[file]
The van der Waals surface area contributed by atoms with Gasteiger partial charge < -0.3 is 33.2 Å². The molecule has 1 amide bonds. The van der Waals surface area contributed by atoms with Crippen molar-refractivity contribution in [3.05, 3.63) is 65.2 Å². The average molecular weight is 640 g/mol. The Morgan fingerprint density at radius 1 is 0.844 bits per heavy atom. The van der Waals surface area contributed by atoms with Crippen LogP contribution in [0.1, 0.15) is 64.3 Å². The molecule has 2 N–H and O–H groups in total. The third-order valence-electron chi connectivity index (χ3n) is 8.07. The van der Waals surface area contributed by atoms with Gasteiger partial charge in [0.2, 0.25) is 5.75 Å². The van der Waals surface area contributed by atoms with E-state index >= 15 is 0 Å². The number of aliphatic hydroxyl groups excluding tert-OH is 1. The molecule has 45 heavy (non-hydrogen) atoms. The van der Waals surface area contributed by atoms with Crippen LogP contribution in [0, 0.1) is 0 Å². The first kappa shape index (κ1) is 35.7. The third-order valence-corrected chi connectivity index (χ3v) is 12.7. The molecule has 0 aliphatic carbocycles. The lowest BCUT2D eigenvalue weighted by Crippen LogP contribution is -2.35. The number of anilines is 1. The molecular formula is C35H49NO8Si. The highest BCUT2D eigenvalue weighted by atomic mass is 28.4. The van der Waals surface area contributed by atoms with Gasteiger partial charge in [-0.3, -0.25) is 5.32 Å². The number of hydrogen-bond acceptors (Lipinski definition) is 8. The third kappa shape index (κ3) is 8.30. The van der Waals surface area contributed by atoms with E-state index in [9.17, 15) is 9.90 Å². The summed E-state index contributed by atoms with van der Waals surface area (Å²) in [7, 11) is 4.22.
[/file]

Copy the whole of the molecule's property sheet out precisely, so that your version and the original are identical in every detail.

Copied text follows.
The van der Waals surface area contributed by atoms with Gasteiger partial charge < -0.3 is 33.2 Å². The molecule has 1 amide bonds. The van der Waals surface area contributed by atoms with Crippen molar-refractivity contribution in [3.05, 3.63) is 65.2 Å². The average molecular weight is 640 g/mol. The Morgan fingerprint density at radius 1 is 0.844 bits per heavy atom. The van der Waals surface area contributed by atoms with Crippen LogP contribution in [0.1, 0.15) is 64.3 Å². The molecule has 2 N–H and O–H groups in total. The third-order valence-electron chi connectivity index (χ3n) is 8.07. The van der Waals surface area contributed by atoms with Gasteiger partial charge in [0.2, 0.25) is 5.75 Å². The van der Waals surface area contributed by atoms with E-state index >= 15 is 0 Å². The number of aliphatic hydroxyl groups excluding tert-OH is 1. The molecule has 45 heavy (non-hydrogen) atoms. The van der Waals surface area contributed by atoms with Crippen LogP contribution in [0, 0.1) is 0 Å². The first kappa shape index (κ1) is 35.7. The third-order valence-corrected chi connectivity index (χ3v) is 12.7. The molecule has 0 aliphatic carbocycles. The lowest BCUT2D eigenvalue weighted by Crippen LogP contribution is -2.35. The number of anilines is 1. The molecular formula is C35H49NO8Si. The highest BCUT2D eigenvalue weighted by atomic mass is 28.4. The van der Waals surface area contributed by atoms with Gasteiger partial charge in [-0.3, -0.25) is 5.32 Å². The number of hydrogen-bond acceptors (Lipinski definition) is 8. The third kappa shape index (κ3) is 8.30. The van der Waals surface area contributed by atoms with E-state index in [9.17, 15) is 9.90 Å². The summed E-state index contributed by atoms with van der Waals surface area (Å²) in [7, 11) is 4.22.